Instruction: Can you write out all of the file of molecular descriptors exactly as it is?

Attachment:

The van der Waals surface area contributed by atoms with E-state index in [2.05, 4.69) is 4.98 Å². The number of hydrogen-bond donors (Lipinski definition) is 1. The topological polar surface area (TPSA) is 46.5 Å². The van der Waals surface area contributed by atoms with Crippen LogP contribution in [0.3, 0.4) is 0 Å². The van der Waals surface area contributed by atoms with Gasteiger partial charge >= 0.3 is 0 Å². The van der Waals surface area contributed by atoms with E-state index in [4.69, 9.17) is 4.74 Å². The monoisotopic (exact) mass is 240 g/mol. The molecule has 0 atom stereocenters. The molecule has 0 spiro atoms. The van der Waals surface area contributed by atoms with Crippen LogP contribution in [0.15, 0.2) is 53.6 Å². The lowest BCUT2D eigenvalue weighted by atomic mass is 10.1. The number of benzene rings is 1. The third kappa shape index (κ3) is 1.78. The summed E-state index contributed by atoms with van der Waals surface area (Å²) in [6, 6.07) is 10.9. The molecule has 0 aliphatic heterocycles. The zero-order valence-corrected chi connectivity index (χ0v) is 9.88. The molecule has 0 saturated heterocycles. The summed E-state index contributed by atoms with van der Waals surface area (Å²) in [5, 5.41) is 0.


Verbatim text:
The van der Waals surface area contributed by atoms with E-state index in [2.05, 4.69) is 4.98 Å². The number of hydrogen-bond donors (Lipinski definition) is 1. The topological polar surface area (TPSA) is 46.5 Å². The van der Waals surface area contributed by atoms with Crippen LogP contribution in [0.3, 0.4) is 0 Å². The van der Waals surface area contributed by atoms with Gasteiger partial charge >= 0.3 is 0 Å². The van der Waals surface area contributed by atoms with E-state index in [4.69, 9.17) is 4.74 Å². The monoisotopic (exact) mass is 240 g/mol. The molecule has 0 atom stereocenters. The molecule has 0 spiro atoms. The van der Waals surface area contributed by atoms with Crippen LogP contribution in [0.15, 0.2) is 53.6 Å². The lowest BCUT2D eigenvalue weighted by atomic mass is 10.1. The number of benzene rings is 1. The third kappa shape index (κ3) is 1.78. The summed E-state index contributed by atoms with van der Waals surface area (Å²) in [6, 6.07) is 10.9. The molecule has 0 aliphatic heterocycles. The zero-order valence-corrected chi connectivity index (χ0v) is 9.88. The molecule has 0 saturated heterocycles. The summed E-state index contributed by atoms with van der Waals surface area (Å²) in [5, 5.41) is 0.